The City of Concord is continuing efforts to achieve a National Historic District designation for the Logan Community, a historically rich neighborhood and one of the largest African American communities in the city. Community members are invited to share photographs, yearbooks, documents, and stories that can help inform the National Register nomination process. Citizens can share their memories and photographs at a community meeting on October 25 at 4 p.m. at the Logan Multi-Purpose Center or by submitting materials online.
The Logan Community is one of the most vibrant and historically significant neighborhoods in the city. The neighborhood bears the name of Reverend Frank T. Logan, a former slave and minister from Greensboro who was appointed Principal of the Concord Colored School in 1891. The school later became the Logan School in 1924.
Leaders from the Logan Community helped shape Concord into the diverse, thriving community that residents enjoy today. To honor their legacies and the stories still being written by today’s residents, the city is pursuing a National Historic District designation for the Logan Neighborhood.
The city is working with consultants Richard Grubb and Associates on the Logan National Register Study. The consultants are holding a community meeting at the Logan Multi-Purpose Center at 184 Booker Drive SW on October 25, from 4 p.m. to 7 p.m. During the meeting, residents will receive an update on the status of the Logan study in the National Register of Historic Places nomination process. If anyone is unable to attend in person, they are encouraged to share their photographs and stories online by visiting publicinput.com/LoganStudy.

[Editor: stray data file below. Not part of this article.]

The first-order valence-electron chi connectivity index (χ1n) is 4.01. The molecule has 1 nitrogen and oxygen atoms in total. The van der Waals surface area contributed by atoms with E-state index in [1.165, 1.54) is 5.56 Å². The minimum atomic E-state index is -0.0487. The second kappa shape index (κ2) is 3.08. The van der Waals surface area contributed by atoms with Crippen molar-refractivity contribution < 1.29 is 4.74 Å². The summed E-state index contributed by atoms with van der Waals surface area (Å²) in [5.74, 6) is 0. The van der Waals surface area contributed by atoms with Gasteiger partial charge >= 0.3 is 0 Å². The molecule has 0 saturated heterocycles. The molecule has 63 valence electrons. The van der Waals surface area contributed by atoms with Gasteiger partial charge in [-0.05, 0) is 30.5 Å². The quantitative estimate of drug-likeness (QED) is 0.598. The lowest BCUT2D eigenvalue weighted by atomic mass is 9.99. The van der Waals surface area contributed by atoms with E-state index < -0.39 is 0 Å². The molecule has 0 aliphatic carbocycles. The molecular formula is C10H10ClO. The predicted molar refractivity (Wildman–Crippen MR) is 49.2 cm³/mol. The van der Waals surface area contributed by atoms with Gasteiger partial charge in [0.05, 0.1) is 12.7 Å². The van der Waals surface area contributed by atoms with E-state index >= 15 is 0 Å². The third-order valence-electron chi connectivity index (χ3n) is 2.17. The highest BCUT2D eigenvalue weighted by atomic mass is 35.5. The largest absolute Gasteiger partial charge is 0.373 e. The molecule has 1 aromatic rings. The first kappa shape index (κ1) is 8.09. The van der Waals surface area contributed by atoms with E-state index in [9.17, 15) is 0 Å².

National Register and designation of a property as historically significant is an honor that formally recognizes properties that are architecturally or historically important to the community. Being listed on the National Register does not impose any additional regulations on property owners, unless property owners use the tax credit process to rehabilitate historic houses or other federal funds. Also, a National Register District is not a local historic district; it does not subject proposed work on a home to review by a Historic Preservation Commission.
A letter was sent to residents of the Logan Community in January 2021 providing an overview of the Study List process and survey activity occurring within the Logan Community. The district was approved for the Study List by the National Register Advisory Committee on June 10, 2021. Being included in the Study List is a prerequisite for National Register listing. The National Register inventory and study is more detailed than the Study List application, and is also subject to review by the National Register Advisory Committee, which meets in February, June, and October. Additional information will be made available to the community as on-site survey activity is scheduled.